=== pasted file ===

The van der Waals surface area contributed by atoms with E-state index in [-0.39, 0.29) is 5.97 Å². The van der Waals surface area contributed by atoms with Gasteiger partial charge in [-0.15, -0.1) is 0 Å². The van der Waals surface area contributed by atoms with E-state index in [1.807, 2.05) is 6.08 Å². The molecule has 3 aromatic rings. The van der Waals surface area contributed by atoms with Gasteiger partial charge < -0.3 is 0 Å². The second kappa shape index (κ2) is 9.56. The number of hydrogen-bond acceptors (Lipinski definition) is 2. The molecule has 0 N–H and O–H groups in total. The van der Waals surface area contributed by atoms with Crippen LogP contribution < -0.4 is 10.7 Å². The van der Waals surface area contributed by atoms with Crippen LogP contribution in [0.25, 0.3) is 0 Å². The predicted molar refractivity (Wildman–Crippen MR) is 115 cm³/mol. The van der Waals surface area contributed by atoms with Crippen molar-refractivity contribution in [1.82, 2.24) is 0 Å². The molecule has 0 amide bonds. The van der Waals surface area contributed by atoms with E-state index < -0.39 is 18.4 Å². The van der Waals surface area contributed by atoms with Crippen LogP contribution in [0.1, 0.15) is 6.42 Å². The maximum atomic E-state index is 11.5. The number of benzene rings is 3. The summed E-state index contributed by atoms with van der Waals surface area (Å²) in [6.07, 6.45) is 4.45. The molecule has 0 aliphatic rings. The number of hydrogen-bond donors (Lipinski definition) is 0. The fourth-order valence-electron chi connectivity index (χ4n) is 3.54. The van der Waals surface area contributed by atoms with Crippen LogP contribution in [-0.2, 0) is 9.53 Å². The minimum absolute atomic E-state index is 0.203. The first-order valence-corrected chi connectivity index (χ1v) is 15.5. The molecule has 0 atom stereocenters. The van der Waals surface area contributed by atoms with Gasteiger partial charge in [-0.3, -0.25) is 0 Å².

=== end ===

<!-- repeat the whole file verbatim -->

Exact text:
The van der Waals surface area contributed by atoms with E-state index in [-0.39, 0.29) is 5.97 Å². The van der Waals surface area contributed by atoms with Gasteiger partial charge in [-0.15, -0.1) is 0 Å². The van der Waals surface area contributed by atoms with E-state index in [1.807, 2.05) is 6.08 Å². The molecule has 3 aromatic rings. The van der Waals surface area contributed by atoms with Gasteiger partial charge < -0.3 is 0 Å². The second kappa shape index (κ2) is 9.56. The number of hydrogen-bond acceptors (Lipinski definition) is 2. The molecule has 0 N–H and O–H groups in total. The van der Waals surface area contributed by atoms with Crippen LogP contribution < -0.4 is 10.7 Å². The van der Waals surface area contributed by atoms with Crippen LogP contribution in [0.25, 0.3) is 0 Å². The predicted molar refractivity (Wildman–Crippen MR) is 115 cm³/mol. The van der Waals surface area contributed by atoms with Crippen molar-refractivity contribution in [1.82, 2.24) is 0 Å². The molecule has 0 amide bonds. The van der Waals surface area contributed by atoms with E-state index < -0.39 is 18.4 Å². The van der Waals surface area contributed by atoms with Crippen LogP contribution in [0.1, 0.15) is 6.42 Å². The maximum atomic E-state index is 11.5. The number of benzene rings is 3. The summed E-state index contributed by atoms with van der Waals surface area (Å²) in [6.07, 6.45) is 4.45. The molecule has 0 aliphatic rings. The number of hydrogen-bond donors (Lipinski definition) is 0. The fourth-order valence-electron chi connectivity index (χ4n) is 3.54. The van der Waals surface area contributed by atoms with Crippen LogP contribution in [-0.2, 0) is 9.53 Å². The minimum absolute atomic E-state index is 0.203. The first-order valence-corrected chi connectivity index (χ1v) is 15.5. The molecule has 0 atom stereocenters. The van der Waals surface area contributed by atoms with Gasteiger partial charge in [-0.3, -0.25) is 0 Å².